trip at a Workers World meeting here on July 16. They spoke about the
repression and resistance in Colombia, urging solidarity from the U.S
anti-war movement and labor unions.
Union sows resistance
to corporate farming by Jana Silverman
The United National Agricultural Workers Union Federation
(Fensuagro) represents farm laborers and small farmers in 22 of Colombia's
32 provinces. The union also fights for farmer credit and pushes for
agrarian reform in a country with one of the world's most unequal distributions
of land. And the union promotes Colombian food security and food sovereignty.
In Colombia, union busters
come in the night by Betsey Piette (15.07.2004)
Globalization's war against the workers has taken
a heavy toll in this tropical city of 1.5 million people on Colombia's
northeastern Atlantic coast, an 18-hour bus ride over the mountains
from Bogota, the capital. Over the past decade 68 union leaders, students,
teachers and political activists from Barranquilla have been murdered.
Int'l visitors show solidarity
with Colombia workers by Berta Joubert-Ceci
From June 20 to June 26, some 60 delegates from
Brazil, Switzerland, Italy, Spain, the Basque Country, Germany, Ireland,
Britain and the United States participated in an International Caravan
to Save the Lives of Colombian Workers.
Colombian unions fight
back: Int'l caravan to challenge repression by
Berta Joubert-Ceci (10.06.2004)
SINALTRAINAL, the Colombian Coca-Cola workers' union,
and others will host an International Caravan to Save the Lives of Colombian
Workers from June 21-25. Several international delegations have already
pledged support for this crucial event, including one from the United
Colombia 3 acquitted of
trumped up charges by Susanne Kelly (13.05.2004)
Three Irish activists who spent 32 months in Colombian
jails were acquitted on April 26 of trumped-up charges of terrorism.
But it is not clear when they will be allowed to return home to Ireland.
Int'l caravan backs Colombian
union by Heather Cottin (13.05.2004)
The Colombian Coca-Cola workers' union, SINALTRAINAL,
has called for an international caravan to travel to Colombia in solidarity
with the union movement there. In response to this call, the International
Caravan to Save the Lives of Colombian Workers will take place from
June 20 to June 30.
U.S. Latin-American Strategy
Focuses on Colombia by Berta Joubert-Ceci
Colombia today is more strategic to Washington's
hegemonic plan in the region than ever before. It is no coincidence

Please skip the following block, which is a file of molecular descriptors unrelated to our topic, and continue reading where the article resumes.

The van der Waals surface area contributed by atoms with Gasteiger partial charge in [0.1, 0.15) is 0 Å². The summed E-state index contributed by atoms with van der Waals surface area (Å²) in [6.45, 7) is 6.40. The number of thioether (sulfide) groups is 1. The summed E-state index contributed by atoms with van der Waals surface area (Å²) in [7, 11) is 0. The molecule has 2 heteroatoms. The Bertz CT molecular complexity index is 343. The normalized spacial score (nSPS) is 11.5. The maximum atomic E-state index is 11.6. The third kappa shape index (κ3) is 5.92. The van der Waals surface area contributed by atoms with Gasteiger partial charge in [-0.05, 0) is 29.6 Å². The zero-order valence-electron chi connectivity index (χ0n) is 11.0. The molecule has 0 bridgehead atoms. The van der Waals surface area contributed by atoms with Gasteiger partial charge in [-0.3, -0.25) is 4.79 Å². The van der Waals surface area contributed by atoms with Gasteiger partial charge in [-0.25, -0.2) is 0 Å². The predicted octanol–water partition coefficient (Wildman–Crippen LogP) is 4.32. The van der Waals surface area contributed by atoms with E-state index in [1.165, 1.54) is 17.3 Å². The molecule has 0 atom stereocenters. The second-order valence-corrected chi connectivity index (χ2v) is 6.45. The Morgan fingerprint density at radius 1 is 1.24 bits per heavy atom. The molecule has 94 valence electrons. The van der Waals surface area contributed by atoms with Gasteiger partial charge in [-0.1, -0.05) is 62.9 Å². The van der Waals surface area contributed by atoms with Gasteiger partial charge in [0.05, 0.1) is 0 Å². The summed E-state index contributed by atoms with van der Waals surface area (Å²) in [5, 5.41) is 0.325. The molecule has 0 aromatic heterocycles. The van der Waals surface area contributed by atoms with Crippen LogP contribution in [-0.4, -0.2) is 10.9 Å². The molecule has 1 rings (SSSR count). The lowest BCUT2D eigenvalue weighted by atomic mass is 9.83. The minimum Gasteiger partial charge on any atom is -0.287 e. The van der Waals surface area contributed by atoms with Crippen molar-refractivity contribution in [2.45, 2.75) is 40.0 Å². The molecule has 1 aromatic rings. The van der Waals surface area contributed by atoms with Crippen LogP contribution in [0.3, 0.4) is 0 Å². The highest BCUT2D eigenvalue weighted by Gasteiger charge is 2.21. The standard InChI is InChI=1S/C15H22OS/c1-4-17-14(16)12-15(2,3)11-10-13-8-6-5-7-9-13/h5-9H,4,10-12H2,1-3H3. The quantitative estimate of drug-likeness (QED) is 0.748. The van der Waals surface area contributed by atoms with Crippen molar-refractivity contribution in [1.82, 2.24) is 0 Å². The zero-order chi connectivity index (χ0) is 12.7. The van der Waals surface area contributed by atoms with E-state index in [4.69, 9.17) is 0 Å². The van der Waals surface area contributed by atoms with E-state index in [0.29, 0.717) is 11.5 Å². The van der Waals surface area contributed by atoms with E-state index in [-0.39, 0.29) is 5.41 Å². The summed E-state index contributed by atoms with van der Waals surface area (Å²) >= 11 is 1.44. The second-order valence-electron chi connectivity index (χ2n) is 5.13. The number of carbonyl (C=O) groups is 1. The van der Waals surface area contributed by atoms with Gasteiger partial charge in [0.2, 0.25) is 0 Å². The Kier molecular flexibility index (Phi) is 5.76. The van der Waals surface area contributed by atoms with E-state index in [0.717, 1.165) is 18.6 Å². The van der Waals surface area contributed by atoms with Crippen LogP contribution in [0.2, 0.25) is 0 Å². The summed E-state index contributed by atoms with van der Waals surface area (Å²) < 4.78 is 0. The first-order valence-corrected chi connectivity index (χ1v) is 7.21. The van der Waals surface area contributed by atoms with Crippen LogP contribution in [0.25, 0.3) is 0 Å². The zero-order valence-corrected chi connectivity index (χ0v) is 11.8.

that the military component of the Free Trade Area of the Americas is
called Plan Colombia.
Terror in Colombia, An
instrument of 'Free Trade' Policy? by Bill Weinberg
Uribe's visit to Coral Gables made headlines in
the United States; the numerous atrocities in Colombia so far this year
have not. But against this backdrop, Uribe's assurances to investors
appear in a stark light--as does the annual ritual of "certification."
The paras are the actual enforcers of the promised favorable investment
Film Documents 'Red
Dance' of Annihilation by Constanza Vieira
The Colombian documentary film "El
baile rojo" (The Red Dance), competing
this week at an international film festival, marks an effort to restore
collective memory of an experiment in reconciliation that was erased
by blood and fire from the country's political map.
Bolivar, Marx and the liberation
of Latin America by Workers World News Service
The prevalent slogan--"Beware
imperialists, Bolivar's sword is going throughout Latin America"--is
not an empty threat. The people are moving.
Media: Blind spot in
drug-war coverage by Phillip Cryan
If the media were going to report on the effects
of U.S. antidrug efforts, they'd have to focus on this southern Colombian
town of 7,000 inhabitants. Just outside Villagarzon, the Colombian army
established its first U.S.-funded counternarcotics brigade, the central
component of Plan Colombia, a multibillion dollar aid package signed
by President Bill Clinton in 2000.
is pleased: Colombia offers amnesty to death squads by
Teresa Gutierrez (02.10.2003)
The administration of President Alvaro Uribe
Velez of Colombia continues to implement a reactionary agenda in an
attempt to consolidate a neo-fascist state. As unionists, human rights
organizations and popular sectors are brutally targeted by the deadly
paramilitaries, Uribe is carrying out measures that will bring more
bloodshed and turmoil.
and Paramilitary Terror in Colombia`s Cimitarra Valley by
Bill Weinberg (27.08.2003)
We developed our own plan for a sustainable
economic alternative. We
called for roads, schools, hospitals, mills for sugar and rice, local
cooperatives to exploit fish and timber, so the campesinos can take
their product directly to the market without intermediaries. These solutions
could work. But there is no political will to provide the resources.
The region means nothing to those in power.
Paramilitary Terror and
the Struggle for Colombia`s Oil by Bill Weinberg
For over two months now, Colombia´s most important
oil refinery, at the tropical river port of Barrancabermeja, in central
Santander department, has been under occupation by the military.